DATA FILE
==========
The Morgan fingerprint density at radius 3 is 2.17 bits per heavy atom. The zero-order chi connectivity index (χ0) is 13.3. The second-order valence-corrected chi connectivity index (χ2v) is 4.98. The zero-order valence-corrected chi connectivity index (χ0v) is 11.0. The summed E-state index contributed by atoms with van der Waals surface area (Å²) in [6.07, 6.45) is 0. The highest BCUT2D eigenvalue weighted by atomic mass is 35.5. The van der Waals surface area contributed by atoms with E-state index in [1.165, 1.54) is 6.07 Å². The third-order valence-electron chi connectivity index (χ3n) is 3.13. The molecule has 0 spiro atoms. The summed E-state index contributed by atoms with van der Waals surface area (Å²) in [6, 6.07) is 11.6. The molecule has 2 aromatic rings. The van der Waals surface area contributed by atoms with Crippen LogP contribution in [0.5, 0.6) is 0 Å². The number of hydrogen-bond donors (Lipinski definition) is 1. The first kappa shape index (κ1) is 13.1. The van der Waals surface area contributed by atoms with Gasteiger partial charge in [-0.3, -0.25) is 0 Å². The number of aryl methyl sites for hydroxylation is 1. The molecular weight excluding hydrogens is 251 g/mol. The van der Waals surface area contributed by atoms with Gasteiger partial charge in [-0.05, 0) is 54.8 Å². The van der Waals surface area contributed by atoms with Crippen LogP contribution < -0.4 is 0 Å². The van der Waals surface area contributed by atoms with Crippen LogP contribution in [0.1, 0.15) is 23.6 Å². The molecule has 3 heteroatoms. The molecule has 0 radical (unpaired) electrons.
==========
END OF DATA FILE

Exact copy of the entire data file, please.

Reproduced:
The Morgan fingerprint density at radius 3 is 2.17 bits per heavy atom. The zero-order chi connectivity index (χ0) is 13.3. The second-order valence-corrected chi connectivity index (χ2v) is 4.98. The zero-order valence-corrected chi connectivity index (χ0v) is 11.0. The summed E-state index contributed by atoms with van der Waals surface area (Å²) in [6.07, 6.45) is 0. The highest BCUT2D eigenvalue weighted by atomic mass is 35.5. The van der Waals surface area contributed by atoms with E-state index in [1.165, 1.54) is 6.07 Å². The third-order valence-electron chi connectivity index (χ3n) is 3.13. The molecule has 0 spiro atoms. The summed E-state index contributed by atoms with van der Waals surface area (Å²) in [6, 6.07) is 11.6. The molecule has 2 aromatic rings. The van der Waals surface area contributed by atoms with Crippen LogP contribution in [0.5, 0.6) is 0 Å². The number of hydrogen-bond donors (Lipinski definition) is 1. The first kappa shape index (κ1) is 13.1. The van der Waals surface area contributed by atoms with Gasteiger partial charge in [-0.3, -0.25) is 0 Å². The number of aryl methyl sites for hydroxylation is 1. The molecular weight excluding hydrogens is 251 g/mol. The van der Waals surface area contributed by atoms with Gasteiger partial charge in [-0.05, 0) is 54.8 Å². The van der Waals surface area contributed by atoms with Crippen LogP contribution < -0.4 is 0 Å². The van der Waals surface area contributed by atoms with Crippen LogP contribution in [0.1, 0.15) is 23.6 Å². The molecule has 3 heteroatoms. The molecule has 0 radical (unpaired) electrons.